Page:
What’s a mother to do? I laugh and tease, a little, as he is obviously embarrassed by their attention. I’m surprised and a bit apprehensive, as I always imagined him as the geeky late-bloomer. And I wonder -are they truly interested in him or is it some kind of cruel trick? I know what a bright, kind, and compassionate person he is, but is that what they see?

I realize this is just the beginning of a whole new world of relationships with the opposite sex, a world that Mom cannot be a part of if he is to continue to develop into the man we want him to be. Sure, I can offer advice when asked, but it is a path he will have to navigate on his own.

Just when I was feeling comfortable with his new levels of freedom at school, somebody started snipping more of those apron strings!

Here is a video my husband made of our son for his Affirmation of Manhood ceremony. It is set to Toby Mac’s song Lose Your Soul on the Portable Sounds album.

I took my son shopping for a suit yesterday. It was no great surprise that the suit he had worn to a wedding three years ago was too small, but I was hoping the jacket from last spring’s banquet would fit. No such luck. Teenage hormones kicked in over the summer, and he is at least four inches taller than he was last spring, so shopping we went.

As we browsed the racks of suits on sale (“Do I really have to try these on?”) and picked out jacket, pants, shirt, tie, and shoes, he mentally began adding up the cost of this outfit. He knows that most of his clothes come from the 80% off sales racks and are usually under $10. “Are we really going to spend more on this outfit than you spend on a month’s worth of groceries?” he asked, surprised. “No,” I replied, “but probably more than I spend for a week’s worth.” “Wow!” he responded thoughtfully. I turned and faced him, looking him in the eye, and said, “This is important and we want you to know that.”

Now, I do not intend to say that spending more money makes something more valuable, but I do believe that making the effort to dress more formally on some occasions lends an air of importance to the event. A bride will sometimes spend thousands of dollars on the dress she wears for a few hours to mark what should be the most significant event in her life. We want our son to see this evening of transition into manhood as a significant turning point in his life. Having everyone dress up makes the occasion more memorable and marks it as different and more special than an ordinary get together with friends.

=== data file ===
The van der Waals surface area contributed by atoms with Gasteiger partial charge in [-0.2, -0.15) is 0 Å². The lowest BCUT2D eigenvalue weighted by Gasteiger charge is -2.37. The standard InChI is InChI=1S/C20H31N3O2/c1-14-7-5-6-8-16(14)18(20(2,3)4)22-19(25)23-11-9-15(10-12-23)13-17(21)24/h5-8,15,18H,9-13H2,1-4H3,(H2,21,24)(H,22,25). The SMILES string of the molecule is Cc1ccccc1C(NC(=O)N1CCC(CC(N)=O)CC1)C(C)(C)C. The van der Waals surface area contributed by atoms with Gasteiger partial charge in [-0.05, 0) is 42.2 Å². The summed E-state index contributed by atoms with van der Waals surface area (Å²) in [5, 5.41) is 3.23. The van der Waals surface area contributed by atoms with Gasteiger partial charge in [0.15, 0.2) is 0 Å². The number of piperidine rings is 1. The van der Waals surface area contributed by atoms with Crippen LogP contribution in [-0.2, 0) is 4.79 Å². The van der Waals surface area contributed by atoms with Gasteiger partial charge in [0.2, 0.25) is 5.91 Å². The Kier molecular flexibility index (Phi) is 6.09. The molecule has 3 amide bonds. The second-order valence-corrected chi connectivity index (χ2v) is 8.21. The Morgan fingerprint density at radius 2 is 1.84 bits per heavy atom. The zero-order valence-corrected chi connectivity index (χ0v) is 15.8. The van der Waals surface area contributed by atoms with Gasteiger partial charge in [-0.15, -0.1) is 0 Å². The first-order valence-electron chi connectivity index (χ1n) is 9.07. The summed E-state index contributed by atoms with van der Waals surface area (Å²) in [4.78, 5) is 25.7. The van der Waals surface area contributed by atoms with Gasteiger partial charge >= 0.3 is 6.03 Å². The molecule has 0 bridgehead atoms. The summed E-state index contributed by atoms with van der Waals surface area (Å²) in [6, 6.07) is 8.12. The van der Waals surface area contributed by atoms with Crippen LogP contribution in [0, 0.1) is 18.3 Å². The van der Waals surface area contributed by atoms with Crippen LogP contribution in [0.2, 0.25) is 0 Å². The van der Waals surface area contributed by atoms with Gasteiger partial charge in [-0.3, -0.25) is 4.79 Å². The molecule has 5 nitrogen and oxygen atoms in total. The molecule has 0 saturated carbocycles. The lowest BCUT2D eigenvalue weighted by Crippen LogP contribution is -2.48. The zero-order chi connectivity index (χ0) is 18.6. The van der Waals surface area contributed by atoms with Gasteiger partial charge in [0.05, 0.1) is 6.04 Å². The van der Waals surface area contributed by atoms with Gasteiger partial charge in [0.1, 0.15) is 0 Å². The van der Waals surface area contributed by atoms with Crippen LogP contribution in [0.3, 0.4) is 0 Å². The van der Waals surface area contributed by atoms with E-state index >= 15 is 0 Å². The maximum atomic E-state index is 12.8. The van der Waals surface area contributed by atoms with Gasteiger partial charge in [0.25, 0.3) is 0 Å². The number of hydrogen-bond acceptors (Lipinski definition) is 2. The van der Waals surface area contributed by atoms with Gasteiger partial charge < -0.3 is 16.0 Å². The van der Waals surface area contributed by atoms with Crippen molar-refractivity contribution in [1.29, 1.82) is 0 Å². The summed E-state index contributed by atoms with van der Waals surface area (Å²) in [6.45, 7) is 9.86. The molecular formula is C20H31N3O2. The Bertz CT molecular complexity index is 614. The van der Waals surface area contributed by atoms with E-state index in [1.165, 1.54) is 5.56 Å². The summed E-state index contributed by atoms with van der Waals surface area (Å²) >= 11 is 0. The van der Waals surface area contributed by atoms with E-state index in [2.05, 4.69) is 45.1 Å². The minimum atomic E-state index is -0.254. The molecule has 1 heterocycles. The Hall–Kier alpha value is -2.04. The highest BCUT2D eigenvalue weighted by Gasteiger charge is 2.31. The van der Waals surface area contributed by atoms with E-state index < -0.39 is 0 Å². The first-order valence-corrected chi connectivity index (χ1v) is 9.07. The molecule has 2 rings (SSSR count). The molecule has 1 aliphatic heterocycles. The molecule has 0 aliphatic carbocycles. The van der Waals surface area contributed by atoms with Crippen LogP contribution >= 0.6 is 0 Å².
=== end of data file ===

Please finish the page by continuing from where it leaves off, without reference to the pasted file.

Our society has become so casual that what were the markers of important events for previous generations have been lost. Casual Friday has become casual everyday, contemporary church services mean wear your blue jeans; no suits allowed, and when is the last time you saw someone dress up to get on an airplane?

I am all for any effort to reduce the number of days when I am expected to wear pantyhose, but I think we’ve taken this casual thing a step too far. Wearing uniforms at school and dressing nicely at work promote a sense of value for the effort put forth that day. Dressing up in suits and “special occasion” dresses will make our Friday evening celebration just that – a special occasion. Besides, just think how handsome my son will look. It’s enough to make this mother want to cry!